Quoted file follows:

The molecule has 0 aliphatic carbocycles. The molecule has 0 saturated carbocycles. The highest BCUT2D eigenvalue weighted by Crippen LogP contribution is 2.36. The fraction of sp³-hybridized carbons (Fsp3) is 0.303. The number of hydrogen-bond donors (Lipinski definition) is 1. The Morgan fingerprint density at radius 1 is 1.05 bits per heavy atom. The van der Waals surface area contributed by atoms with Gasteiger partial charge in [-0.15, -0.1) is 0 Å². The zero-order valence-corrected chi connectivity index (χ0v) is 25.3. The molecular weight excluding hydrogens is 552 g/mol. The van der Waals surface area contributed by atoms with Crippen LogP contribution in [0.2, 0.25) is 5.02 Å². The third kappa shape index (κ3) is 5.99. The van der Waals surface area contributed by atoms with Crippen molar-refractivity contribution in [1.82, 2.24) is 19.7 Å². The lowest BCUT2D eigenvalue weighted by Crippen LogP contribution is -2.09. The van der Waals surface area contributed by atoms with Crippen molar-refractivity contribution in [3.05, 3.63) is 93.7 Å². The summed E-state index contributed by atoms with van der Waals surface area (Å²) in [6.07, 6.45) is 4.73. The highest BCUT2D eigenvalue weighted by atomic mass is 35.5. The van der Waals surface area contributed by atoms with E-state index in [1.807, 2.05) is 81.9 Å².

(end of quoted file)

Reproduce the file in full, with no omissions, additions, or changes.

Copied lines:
The molecule has 0 aliphatic carbocycles. The molecule has 0 saturated carbocycles. The highest BCUT2D eigenvalue weighted by Crippen LogP contribution is 2.36. The fraction of sp³-hybridized carbons (Fsp3) is 0.303. The number of hydrogen-bond donors (Lipinski definition) is 1. The Morgan fingerprint density at radius 1 is 1.05 bits per heavy atom. The van der Waals surface area contributed by atoms with Gasteiger partial charge in [-0.15, -0.1) is 0 Å². The zero-order valence-corrected chi connectivity index (χ0v) is 25.3. The molecular weight excluding hydrogens is 552 g/mol. The van der Waals surface area contributed by atoms with Crippen LogP contribution in [0.2, 0.25) is 5.02 Å². The third kappa shape index (κ3) is 5.99. The van der Waals surface area contributed by atoms with Crippen molar-refractivity contribution in [1.82, 2.24) is 19.7 Å². The lowest BCUT2D eigenvalue weighted by Crippen LogP contribution is -2.09. The van der Waals surface area contributed by atoms with Crippen molar-refractivity contribution in [3.05, 3.63) is 93.7 Å². The summed E-state index contributed by atoms with van der Waals surface area (Å²) in [6.07, 6.45) is 4.73. The highest BCUT2D eigenvalue weighted by atomic mass is 35.5. The van der Waals surface area contributed by atoms with E-state index in [1.807, 2.05) is 81.9 Å².